From Albania to Alkborough

Hello birdwatchers

The last four weeks have been a little different than normal in that I actually managed to leave the UK for a much needed holiday at the end of September. So, after an excellent shearwater cruise out of Bridlington harbour and a short walk around Middleton Park in Leeds, I was off to Albania, Montenegro and Croatia.

The hardest part of the planning stage was finding a guide in Albania who could take me to see my target species, Dalmatian pelican. I had heard about the state of the roads in Albania so I wasn’t looking forward to the prospect of having to drive myself on a 200km round trip to Divjaka to visit Karavaska lagoon, an important breeding area for the species.

Dalmatian pelicans on Karavasta Lagoon, Albania

Dalmatian pelican with our grey heron on Karavasta Lagoon, Albania

After a few hours of research, I’d found some leads but my usual sources of information didn’t provide any local birdwatching guides. Just as I was giving up hope and was working out how I was going to get myself there, I heard back from a small business, Albanian Eagle Tours, who arranged access onto the site, lunch in the national park and for me to be picked up from my hotel. My host, Andi, was great company and, not being a birdwatcher himself, I was surprised at how patiently he indulged my need to look at everything that moved. By the end of the day we were both watching birds. Perhaps I sowed the seeds and turned him into a budding birder. One thing is for sure. No way would I have been able to drive on those roads without dying or having a nervous breakdown and no way would I have found the pelicans on my own so thank you so much Andi.

We looked at the lagoon from every angle and, although we were viewing birds from quite a distance I managed to get great views of the pelicans, pygmy cormorants, Caspian terns, greater flamingo, great white egret, little egret and some of our winter passage waders through my scope. The distance, and the heat haze, made digiscoping difficult but you’ll be able to see the remains of the “curly” crown on the pelicans above which is part of their breeding plumage. Many birds had left the pools and channels for their wintering grounds but resident kingfishers provided something to look at as we walked back to the car.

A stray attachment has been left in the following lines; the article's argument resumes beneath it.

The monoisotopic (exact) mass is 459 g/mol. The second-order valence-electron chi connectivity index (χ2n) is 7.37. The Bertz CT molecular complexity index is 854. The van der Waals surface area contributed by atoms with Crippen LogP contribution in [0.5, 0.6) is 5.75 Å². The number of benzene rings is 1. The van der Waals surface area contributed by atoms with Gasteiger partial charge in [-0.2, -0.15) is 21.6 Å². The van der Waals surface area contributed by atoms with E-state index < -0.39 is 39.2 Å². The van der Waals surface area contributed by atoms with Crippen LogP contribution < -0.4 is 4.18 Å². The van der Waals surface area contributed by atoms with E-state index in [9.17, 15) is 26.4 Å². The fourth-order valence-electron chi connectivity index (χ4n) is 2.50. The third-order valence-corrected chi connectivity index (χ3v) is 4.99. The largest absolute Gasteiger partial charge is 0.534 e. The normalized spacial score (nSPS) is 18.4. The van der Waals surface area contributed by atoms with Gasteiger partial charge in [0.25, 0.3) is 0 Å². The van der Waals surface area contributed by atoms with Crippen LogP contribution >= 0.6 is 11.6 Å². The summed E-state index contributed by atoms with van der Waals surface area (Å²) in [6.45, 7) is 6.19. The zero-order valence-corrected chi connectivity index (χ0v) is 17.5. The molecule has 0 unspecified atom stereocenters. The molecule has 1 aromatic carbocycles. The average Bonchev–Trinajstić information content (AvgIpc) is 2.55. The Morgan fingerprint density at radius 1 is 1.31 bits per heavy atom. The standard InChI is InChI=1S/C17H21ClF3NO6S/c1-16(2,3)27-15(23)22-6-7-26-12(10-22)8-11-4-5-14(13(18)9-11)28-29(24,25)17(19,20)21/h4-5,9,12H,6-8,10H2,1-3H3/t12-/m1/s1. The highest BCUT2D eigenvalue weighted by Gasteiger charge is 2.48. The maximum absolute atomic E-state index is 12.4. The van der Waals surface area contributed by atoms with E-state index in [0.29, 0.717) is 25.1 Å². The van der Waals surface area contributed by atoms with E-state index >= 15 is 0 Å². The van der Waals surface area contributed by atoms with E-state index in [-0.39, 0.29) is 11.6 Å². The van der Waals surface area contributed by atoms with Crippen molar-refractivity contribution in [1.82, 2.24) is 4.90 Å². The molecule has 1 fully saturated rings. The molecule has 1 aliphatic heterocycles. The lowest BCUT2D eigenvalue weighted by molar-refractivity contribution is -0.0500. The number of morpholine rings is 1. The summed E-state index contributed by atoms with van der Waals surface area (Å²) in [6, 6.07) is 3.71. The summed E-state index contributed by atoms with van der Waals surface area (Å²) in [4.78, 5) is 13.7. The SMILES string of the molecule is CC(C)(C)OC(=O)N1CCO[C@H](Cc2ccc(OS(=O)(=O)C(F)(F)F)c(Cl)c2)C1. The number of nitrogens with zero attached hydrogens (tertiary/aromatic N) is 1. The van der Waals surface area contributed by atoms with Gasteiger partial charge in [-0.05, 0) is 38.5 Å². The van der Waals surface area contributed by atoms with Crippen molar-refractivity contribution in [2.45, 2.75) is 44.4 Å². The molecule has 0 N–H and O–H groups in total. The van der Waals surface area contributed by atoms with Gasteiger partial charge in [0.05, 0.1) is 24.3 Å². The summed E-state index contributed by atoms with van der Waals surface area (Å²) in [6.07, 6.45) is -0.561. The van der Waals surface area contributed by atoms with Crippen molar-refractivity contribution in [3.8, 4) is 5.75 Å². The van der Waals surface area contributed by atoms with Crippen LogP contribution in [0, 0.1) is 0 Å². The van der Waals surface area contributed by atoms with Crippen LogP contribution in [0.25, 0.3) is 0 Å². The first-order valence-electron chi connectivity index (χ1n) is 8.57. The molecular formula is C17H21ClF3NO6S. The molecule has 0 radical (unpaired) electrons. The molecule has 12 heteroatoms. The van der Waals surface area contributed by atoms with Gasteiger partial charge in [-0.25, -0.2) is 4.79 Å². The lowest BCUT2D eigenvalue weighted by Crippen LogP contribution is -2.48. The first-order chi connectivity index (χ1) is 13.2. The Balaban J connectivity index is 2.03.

Views of the Karavasta Lagoon area
The small part of Albania that I saw on the rest of my 3 day visit showed the destructive effect the political situation was having on the countryside. Many wetland habitats had been destroyed to build hotels on the coast, and raw sewage was being pumped directly into the sea. Hopefully the new head of government will make some lasting changes – I’d like to return one day to see whether the situation improves and visit other areas of the country.
The next few days of our holiday took us to Montenegro where we stayed in Ulcinj, Kolasin and Perast. We visited Lake Skadar and the national parks at Durmitor and Lovcen, birdwatching whenever we could on route. Our planned trip to the lagoons at Ulcinj, a little known birdwatching area on a working salt extraction site, didn’t work out as planned. For some reason that we couldn’t quite work out, we were weren’t allowed on the site on the only day that we were in the area. Another reason for a return trip to the Balkans. Birds seen in Montenegro included hundreds of pygmy cormorants; black-necked grebe, Slavonian grebe, long-legged buzzard, black kite, goshawk, lesser kestrel, lesser spotted woodpecker, whinchat, icterine warbler, zitting cisticola, wood warbler, spotted and semi-collared flycatcher, alpine chough and rock bunting.